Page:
07-07-2013, 09:05 PM
Compression Ignition Addict
Join Date: Feb 2012
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Heads are Done! - New Tool Trick
Thanks for everyone's help with my recent project. I had cracked heads that I replaced over the last week or so. I was able to do the job in my driveway with mostly basic tools. For those of you who haven't done the job yet, here are some tips and lessons learned:
1. The job of removing the heads, installing ARP studs, and new gaskets is not hard, but it is time consuming. I now see why the dealerships estimate this job at 20 hours!
2. Label EVERYTHING in zip-loc bags as you remove them.
3. This job can be completed with the cab on. But to make it INFINITELY easier, go get the AC evacuated first, then remove the evap core / motor housing from under the hood. Once you remove the AC Connections under the hood, there are only five nuts inside and the whole unit pops off. Then remove the radiator and fan. Now you can actually stand inside your engine bay when you are working on the vehicle.
4. For the ARP studs, you're going to need to torque them to 210 lbs.ft., so you may have to buy or borrow a bigger than normal torque wrench.
5. Also remove the passenger side wheel well, this will also help make access easier.
6. And yes, the driver's side rear bolt is a PAIN to install, but rather than buying the $60 Snap-on tool (SRD35) you can cut apart a socket universal, and weld a similar tool together yourself. (See my other posts for pictures of mine.)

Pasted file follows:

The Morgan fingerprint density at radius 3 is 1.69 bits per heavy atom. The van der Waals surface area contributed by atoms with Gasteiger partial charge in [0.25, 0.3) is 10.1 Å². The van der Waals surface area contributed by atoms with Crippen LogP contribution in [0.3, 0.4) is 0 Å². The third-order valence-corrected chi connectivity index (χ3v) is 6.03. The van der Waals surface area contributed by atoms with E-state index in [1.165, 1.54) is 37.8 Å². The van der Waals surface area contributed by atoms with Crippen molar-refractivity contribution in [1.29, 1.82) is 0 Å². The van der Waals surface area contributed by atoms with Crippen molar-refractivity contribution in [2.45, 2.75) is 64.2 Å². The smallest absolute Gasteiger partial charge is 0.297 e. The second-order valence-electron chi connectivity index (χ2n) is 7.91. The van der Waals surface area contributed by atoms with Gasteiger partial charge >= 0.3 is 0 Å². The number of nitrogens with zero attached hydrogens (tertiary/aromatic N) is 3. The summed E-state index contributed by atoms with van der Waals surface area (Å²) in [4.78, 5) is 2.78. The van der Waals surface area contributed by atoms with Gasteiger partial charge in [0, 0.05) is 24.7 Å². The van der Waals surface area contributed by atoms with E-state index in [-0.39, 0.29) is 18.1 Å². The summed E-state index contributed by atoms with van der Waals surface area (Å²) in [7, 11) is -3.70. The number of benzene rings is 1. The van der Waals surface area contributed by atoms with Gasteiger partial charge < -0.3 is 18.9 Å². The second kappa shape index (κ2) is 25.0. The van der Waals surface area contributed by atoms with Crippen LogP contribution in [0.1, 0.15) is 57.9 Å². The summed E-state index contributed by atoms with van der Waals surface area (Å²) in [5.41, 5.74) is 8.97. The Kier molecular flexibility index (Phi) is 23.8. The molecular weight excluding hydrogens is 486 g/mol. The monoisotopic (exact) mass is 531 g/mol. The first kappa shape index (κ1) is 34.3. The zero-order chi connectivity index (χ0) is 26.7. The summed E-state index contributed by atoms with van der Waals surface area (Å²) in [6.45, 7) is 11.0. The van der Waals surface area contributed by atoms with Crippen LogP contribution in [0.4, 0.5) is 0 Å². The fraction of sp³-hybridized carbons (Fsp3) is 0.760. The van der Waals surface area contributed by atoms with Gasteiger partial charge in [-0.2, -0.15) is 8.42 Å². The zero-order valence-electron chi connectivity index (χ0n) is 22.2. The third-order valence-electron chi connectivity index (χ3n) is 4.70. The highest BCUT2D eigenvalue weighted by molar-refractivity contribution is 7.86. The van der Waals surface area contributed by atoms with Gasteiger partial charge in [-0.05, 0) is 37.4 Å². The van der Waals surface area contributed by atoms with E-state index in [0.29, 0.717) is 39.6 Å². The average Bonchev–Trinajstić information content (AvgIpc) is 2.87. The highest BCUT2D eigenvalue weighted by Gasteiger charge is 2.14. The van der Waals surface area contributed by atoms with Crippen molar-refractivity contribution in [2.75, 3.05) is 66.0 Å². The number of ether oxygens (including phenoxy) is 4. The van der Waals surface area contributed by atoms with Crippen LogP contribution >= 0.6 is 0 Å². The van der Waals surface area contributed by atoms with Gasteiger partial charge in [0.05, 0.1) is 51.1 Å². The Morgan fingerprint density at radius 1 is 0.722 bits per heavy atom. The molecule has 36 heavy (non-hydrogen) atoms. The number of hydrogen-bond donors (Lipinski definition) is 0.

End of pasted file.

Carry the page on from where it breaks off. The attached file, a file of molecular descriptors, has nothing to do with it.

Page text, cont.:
And now for my tool tip....
After I started the truck back up with the new heads I heard an exhaust whistle. I was going to be pretty upset with myself if it was behind the turbo, but I got lucky, and it was just the passenger side up-pipe. It wasn't seated to the manifold well. But holding the top of the flange bolts when trying to unscrew the nuts was a pain. I couldn't get a standard Craftsman box-end wrench on top of the bolt. So I told an old wrench, and heated it near the box end, thinking that I would bend it kind of like a spoon. Well, I ended up snapping the wrench handle off about 3/4 of an inch up. So I was left with the box end, and a nub of the handle. At first I was upset, then thought about it, and realized that this would be better than what I was going for. I tried it, and sure enough, it worked great.
When you put the box-end over the bolt head, and turn the nut, the nub of the handle rotates against the up-pipe and holds the bolt head in place. And since you don't have all of the extra weight of the rest of the wrench handle, it doesn't fall off! So the next time you have to work on those up-pipe bolts, forget the "half-moon" wrenches you still have to hold with one hand, just take a junk 13mm wrench, cut most of the handle off, and bingo! Perfect tool!
Good luck all! And feel free to ask questions if you are getting ready to do this job yourself.
Last edited by Gus_hauler; 07-07-2013 at 09:09 PM.